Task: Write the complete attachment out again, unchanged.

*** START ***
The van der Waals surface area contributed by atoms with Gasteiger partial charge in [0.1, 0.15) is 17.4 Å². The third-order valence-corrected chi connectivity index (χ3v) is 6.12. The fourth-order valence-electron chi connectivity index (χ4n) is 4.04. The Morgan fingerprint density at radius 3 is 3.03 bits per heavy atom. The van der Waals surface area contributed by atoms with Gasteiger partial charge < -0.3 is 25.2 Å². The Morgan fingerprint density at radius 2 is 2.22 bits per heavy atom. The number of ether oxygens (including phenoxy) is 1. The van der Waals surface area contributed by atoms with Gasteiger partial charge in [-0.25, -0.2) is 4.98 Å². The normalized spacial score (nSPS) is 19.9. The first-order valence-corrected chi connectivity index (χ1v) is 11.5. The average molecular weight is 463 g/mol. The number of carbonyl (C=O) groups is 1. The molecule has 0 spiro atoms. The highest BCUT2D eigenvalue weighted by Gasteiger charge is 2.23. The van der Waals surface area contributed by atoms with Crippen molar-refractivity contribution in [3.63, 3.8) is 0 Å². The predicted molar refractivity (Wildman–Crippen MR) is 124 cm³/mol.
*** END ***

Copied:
The van der Waals surface area contributed by atoms with Gasteiger partial charge in [0.1, 0.15) is 17.4 Å². The third-order valence-corrected chi connectivity index (χ3v) is 6.12. The fourth-order valence-electron chi connectivity index (χ4n) is 4.04. The Morgan fingerprint density at radius 3 is 3.03 bits per heavy atom. The van der Waals surface area contributed by atoms with Gasteiger partial charge < -0.3 is 25.2 Å². The Morgan fingerprint density at radius 2 is 2.22 bits per heavy atom. The number of ether oxygens (including phenoxy) is 1. The van der Waals surface area contributed by atoms with Gasteiger partial charge in [-0.25, -0.2) is 4.98 Å². The normalized spacial score (nSPS) is 19.9. The first-order valence-corrected chi connectivity index (χ1v) is 11.5. The average molecular weight is 463 g/mol. The number of carbonyl (C=O) groups is 1. The molecule has 0 spiro atoms. The highest BCUT2D eigenvalue weighted by Gasteiger charge is 2.23. The van der Waals surface area contributed by atoms with Crippen molar-refractivity contribution in [3.63, 3.8) is 0 Å². The predicted molar refractivity (Wildman–Crippen MR) is 124 cm³/mol.